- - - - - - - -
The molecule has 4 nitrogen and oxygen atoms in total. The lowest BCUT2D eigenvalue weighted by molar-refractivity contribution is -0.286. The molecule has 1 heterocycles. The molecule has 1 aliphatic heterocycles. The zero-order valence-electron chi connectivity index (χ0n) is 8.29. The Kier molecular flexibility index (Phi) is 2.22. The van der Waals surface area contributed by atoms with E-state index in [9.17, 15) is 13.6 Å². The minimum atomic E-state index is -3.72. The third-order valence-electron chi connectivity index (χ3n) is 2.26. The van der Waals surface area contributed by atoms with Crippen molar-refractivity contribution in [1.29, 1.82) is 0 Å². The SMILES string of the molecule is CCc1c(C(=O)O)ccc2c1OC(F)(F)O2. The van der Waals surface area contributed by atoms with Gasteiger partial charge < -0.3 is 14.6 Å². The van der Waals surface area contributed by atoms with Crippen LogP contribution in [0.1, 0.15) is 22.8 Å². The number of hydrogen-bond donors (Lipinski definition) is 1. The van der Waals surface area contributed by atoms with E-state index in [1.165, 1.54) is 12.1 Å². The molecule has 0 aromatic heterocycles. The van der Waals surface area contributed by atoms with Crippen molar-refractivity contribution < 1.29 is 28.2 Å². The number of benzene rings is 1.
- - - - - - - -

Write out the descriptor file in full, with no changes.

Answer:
The molecule has 4 nitrogen and oxygen atoms in total. The lowest BCUT2D eigenvalue weighted by molar-refractivity contribution is -0.286. The molecule has 1 heterocycles. The molecule has 1 aliphatic heterocycles. The zero-order valence-electron chi connectivity index (χ0n) is 8.29. The Kier molecular flexibility index (Phi) is 2.22. The van der Waals surface area contributed by atoms with E-state index in [9.17, 15) is 13.6 Å². The minimum atomic E-state index is -3.72. The third-order valence-electron chi connectivity index (χ3n) is 2.26. The van der Waals surface area contributed by atoms with Crippen molar-refractivity contribution in [1.29, 1.82) is 0 Å². The SMILES string of the molecule is CCc1c(C(=O)O)ccc2c1OC(F)(F)O2. The van der Waals surface area contributed by atoms with Gasteiger partial charge < -0.3 is 14.6 Å². The van der Waals surface area contributed by atoms with Crippen LogP contribution in [0.1, 0.15) is 22.8 Å². The number of hydrogen-bond donors (Lipinski definition) is 1. The van der Waals surface area contributed by atoms with E-state index in [1.165, 1.54) is 12.1 Å². The molecule has 0 aromatic heterocycles. The van der Waals surface area contributed by atoms with Crippen molar-refractivity contribution < 1.29 is 28.2 Å². The number of benzene rings is 1.